This they call “Globalism,” which works in tandem with the explosion of research at elite universities to widen the fields of academic research to most everything, and every potential client, under the sun, while ignoring much of America’s past, and its historic culture. Witness Teresa Sullivan’s grand pilgrimage to China, a quest to set up a branch, or perhaps a second main campus, for Mr. Jefferson’s University snuggled up close to the Forbidden City in Peking.

But higher education’s ill-fated embrace of Globalism now runs the risk of leaving the newly constructed university curriculum stranded on shifting sands.   The tides are already running out. Newly constructed departments of global arts and sciences are encountering strong counter currents of resistance here and aboard.

Students in other nations, who take great pride in their own histories and cultures, are not always receptive to listening to American professors talk about their institutions. The globalist agenda of American professors is perceived as another form of Western imperialism.

At home, the problem is different.  American students increasingly feel left behind. They feel cheated out of their right to learn about their own history, people and culture, before being taught or told to venture out into another peoples’ culture. Indeed, American and European academics increasing agree with their students. Hence globalist courses and departments are contracting, not growing, at a time when the movement has just started.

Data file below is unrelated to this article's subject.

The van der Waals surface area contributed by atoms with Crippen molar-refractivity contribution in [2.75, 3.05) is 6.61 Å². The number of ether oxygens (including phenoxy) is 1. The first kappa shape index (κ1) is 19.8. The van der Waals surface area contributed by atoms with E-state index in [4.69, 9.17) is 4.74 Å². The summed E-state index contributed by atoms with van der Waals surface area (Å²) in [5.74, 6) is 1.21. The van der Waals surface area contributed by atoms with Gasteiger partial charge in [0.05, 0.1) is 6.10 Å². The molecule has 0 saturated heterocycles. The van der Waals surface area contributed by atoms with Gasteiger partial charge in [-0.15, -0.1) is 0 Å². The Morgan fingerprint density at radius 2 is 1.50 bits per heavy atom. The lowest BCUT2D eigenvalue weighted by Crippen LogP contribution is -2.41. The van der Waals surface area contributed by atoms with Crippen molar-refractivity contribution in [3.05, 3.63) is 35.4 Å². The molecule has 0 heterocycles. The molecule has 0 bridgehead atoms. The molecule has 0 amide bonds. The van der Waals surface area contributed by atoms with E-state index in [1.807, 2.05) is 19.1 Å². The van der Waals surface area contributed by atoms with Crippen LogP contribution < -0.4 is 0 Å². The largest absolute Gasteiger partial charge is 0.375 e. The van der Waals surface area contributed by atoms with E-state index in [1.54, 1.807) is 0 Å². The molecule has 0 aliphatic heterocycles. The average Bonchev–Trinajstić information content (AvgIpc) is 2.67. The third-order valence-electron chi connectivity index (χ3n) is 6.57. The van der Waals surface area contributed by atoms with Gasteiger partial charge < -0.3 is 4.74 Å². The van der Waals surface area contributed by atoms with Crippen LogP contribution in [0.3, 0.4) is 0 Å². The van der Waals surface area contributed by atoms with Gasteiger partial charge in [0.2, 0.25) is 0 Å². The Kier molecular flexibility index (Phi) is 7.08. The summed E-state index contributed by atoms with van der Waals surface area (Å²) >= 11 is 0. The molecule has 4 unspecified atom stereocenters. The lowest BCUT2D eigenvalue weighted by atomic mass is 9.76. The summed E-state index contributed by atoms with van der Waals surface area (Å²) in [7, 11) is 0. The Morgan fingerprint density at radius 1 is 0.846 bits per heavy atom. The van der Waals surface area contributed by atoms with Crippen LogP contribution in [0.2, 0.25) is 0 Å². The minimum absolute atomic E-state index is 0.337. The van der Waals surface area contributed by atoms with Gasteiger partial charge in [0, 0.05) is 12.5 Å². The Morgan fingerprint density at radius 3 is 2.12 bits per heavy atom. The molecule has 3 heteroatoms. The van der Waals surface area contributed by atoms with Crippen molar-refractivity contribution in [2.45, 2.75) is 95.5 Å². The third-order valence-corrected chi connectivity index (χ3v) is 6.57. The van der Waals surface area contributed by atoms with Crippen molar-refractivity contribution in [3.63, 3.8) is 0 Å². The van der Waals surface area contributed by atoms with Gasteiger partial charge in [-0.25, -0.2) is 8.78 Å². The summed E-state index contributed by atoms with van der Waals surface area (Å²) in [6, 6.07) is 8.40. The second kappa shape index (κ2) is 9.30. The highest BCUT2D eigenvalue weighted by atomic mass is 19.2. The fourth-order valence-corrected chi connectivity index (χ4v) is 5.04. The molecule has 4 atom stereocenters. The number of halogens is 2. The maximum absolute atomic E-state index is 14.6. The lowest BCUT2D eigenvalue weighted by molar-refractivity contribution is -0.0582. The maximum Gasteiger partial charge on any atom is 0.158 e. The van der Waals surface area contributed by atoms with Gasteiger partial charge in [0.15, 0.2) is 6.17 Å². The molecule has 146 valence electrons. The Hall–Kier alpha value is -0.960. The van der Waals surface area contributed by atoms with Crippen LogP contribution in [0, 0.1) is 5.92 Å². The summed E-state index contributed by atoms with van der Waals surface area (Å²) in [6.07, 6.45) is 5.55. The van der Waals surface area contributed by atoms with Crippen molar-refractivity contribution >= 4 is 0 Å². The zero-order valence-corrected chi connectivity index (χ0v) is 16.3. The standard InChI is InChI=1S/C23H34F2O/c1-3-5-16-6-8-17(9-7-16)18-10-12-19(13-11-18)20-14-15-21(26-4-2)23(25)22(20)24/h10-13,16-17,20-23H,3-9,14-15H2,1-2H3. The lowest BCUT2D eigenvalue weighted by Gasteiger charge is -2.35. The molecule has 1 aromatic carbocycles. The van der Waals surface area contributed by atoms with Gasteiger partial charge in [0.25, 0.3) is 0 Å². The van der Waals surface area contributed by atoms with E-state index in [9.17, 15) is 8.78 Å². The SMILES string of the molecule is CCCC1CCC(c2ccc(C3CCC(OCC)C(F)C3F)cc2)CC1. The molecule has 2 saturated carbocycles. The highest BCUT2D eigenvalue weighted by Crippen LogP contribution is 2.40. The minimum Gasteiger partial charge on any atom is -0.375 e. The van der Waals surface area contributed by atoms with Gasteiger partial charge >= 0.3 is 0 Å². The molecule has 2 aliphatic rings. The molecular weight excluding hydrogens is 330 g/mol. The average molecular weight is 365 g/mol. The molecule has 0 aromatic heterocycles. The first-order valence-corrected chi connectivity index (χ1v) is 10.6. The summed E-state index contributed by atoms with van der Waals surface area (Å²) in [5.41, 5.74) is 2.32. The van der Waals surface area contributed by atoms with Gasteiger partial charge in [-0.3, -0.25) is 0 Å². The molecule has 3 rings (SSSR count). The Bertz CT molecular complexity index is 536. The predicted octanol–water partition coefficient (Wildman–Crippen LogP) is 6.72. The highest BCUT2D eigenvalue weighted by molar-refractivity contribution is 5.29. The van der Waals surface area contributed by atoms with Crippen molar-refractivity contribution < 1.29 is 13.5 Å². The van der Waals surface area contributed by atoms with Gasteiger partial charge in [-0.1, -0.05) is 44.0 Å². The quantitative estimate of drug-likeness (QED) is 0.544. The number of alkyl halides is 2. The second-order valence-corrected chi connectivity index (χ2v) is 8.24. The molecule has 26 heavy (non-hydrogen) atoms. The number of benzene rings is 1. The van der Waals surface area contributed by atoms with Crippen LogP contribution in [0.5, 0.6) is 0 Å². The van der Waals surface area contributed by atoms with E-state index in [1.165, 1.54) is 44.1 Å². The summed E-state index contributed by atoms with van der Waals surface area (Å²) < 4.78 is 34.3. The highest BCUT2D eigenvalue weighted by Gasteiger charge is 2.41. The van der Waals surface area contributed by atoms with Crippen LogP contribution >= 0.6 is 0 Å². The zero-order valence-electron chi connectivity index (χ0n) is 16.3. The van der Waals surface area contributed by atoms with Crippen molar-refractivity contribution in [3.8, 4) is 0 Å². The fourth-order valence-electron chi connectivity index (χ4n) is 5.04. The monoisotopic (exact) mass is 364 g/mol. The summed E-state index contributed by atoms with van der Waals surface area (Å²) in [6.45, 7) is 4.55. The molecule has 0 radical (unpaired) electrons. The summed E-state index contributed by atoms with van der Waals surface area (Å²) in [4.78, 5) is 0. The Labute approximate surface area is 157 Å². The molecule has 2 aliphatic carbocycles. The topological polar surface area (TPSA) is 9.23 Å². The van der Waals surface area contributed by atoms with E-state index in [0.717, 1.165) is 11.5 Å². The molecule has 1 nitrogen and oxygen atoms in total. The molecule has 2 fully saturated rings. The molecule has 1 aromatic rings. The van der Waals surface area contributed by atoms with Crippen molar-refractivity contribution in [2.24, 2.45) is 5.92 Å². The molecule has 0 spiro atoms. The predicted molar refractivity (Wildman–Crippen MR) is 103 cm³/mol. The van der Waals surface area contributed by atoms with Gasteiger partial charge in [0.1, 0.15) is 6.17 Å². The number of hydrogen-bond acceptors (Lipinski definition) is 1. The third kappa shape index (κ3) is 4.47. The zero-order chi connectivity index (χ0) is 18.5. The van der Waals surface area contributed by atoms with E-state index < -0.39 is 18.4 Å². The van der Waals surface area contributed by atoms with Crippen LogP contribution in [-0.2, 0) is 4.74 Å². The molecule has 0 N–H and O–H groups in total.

In short, American’s elite research universities must shift their grand globalist ambitions and research driven plans. Federal research funds are shrinking. Teaching is disappearing.  Science itself is under threat. And Americans now want their children educated to live and thrive in the real world, not one invented by other people.

Reed Fawell III, a retired attorney and real estate developer, is an alumnus of the University of Virginia.

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7 responses to “Toxic Brew: Relativism and Globalism

  1. If I were foolish, I’d ask why issues like this are not covered in the MSM. But the number of reporters who could play in the BR league are few and far between. The discussion is way too deep for most. Could also be the Government-Media Complex. Or both.

  2. Geeze.. there are over 2000 colleges and Universities in the US. It’s hard to believe that people who don’t want what UVA and their ilk are supposedly selling that they’d not have other choices.